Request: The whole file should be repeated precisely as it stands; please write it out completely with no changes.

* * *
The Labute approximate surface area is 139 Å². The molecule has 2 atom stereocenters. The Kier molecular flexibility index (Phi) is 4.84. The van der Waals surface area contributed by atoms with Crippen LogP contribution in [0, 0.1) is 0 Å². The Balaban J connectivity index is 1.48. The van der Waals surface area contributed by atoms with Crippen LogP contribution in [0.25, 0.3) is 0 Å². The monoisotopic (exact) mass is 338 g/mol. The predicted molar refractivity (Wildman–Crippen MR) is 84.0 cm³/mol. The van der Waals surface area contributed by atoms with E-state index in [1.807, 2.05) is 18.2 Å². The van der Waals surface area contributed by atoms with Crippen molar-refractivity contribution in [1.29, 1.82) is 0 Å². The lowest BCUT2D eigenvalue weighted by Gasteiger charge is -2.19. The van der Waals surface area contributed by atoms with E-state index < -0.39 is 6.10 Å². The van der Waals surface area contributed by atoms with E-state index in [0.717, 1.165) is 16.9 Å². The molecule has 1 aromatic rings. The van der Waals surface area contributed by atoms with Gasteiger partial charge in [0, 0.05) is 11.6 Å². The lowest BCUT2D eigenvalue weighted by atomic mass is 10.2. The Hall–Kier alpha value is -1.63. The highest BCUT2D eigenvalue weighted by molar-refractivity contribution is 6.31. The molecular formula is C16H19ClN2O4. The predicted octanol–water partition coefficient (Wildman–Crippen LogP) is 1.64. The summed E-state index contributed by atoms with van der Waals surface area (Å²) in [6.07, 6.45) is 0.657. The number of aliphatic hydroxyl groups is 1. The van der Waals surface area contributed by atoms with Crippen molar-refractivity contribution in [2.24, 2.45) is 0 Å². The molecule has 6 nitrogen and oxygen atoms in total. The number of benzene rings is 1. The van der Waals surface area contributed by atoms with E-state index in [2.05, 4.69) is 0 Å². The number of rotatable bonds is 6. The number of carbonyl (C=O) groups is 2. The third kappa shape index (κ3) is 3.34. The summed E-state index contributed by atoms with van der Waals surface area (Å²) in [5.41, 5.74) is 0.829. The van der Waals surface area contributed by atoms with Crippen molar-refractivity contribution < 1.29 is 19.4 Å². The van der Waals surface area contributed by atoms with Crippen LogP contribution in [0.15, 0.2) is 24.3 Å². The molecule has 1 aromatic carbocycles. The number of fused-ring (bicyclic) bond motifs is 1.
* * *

The Labute approximate surface area is 139 Å². The molecule has 2 atom stereocenters. The Kier molecular flexibility index (Phi) is 4.84. The van der Waals surface area contributed by atoms with Crippen LogP contribution in [0, 0.1) is 0 Å². The Balaban J connectivity index is 1.48. The van der Waals surface area contributed by atoms with Crippen LogP contribution in [0.25, 0.3) is 0 Å². The monoisotopic (exact) mass is 338 g/mol. The predicted molar refractivity (Wildman–Crippen MR) is 84.0 cm³/mol. The van der Waals surface area contributed by atoms with E-state index in [1.807, 2.05) is 18.2 Å². The van der Waals surface area contributed by atoms with Crippen molar-refractivity contribution in [1.29, 1.82) is 0 Å². The lowest BCUT2D eigenvalue weighted by Gasteiger charge is -2.19. The van der Waals surface area contributed by atoms with E-state index < -0.39 is 6.10 Å². The van der Waals surface area contributed by atoms with E-state index in [0.717, 1.165) is 16.9 Å². The molecule has 1 aromatic rings. The van der Waals surface area contributed by atoms with Gasteiger partial charge in [0, 0.05) is 11.6 Å². The lowest BCUT2D eigenvalue weighted by atomic mass is 10.2. The Hall–Kier alpha value is -1.63. The highest BCUT2D eigenvalue weighted by molar-refractivity contribution is 6.31. The molecular formula is C16H19ClN2O4. The predicted octanol–water partition coefficient (Wildman–Crippen LogP) is 1.64. The summed E-state index contributed by atoms with van der Waals surface area (Å²) in [6.07, 6.45) is 0.657. The number of aliphatic hydroxyl groups is 1. The van der Waals surface area contributed by atoms with Crippen molar-refractivity contribution in [2.24, 2.45) is 0 Å². The molecule has 6 nitrogen and oxygen atoms in total. The number of benzene rings is 1. The van der Waals surface area contributed by atoms with E-state index in [2.05, 4.69) is 0 Å². The number of rotatable bonds is 6. The number of carbonyl (C=O) groups is 2. The third kappa shape index (κ3) is 3.34. The summed E-state index contributed by atoms with van der Waals surface area (Å²) in [5.41, 5.74) is 0.829. The van der Waals surface area contributed by atoms with Crippen molar-refractivity contribution < 1.29 is 19.4 Å². The van der Waals surface area contributed by atoms with Crippen LogP contribution in [0.15, 0.2) is 24.3 Å². The molecule has 1 aromatic carbocycles. The number of fused-ring (bicyclic) bond motifs is 1.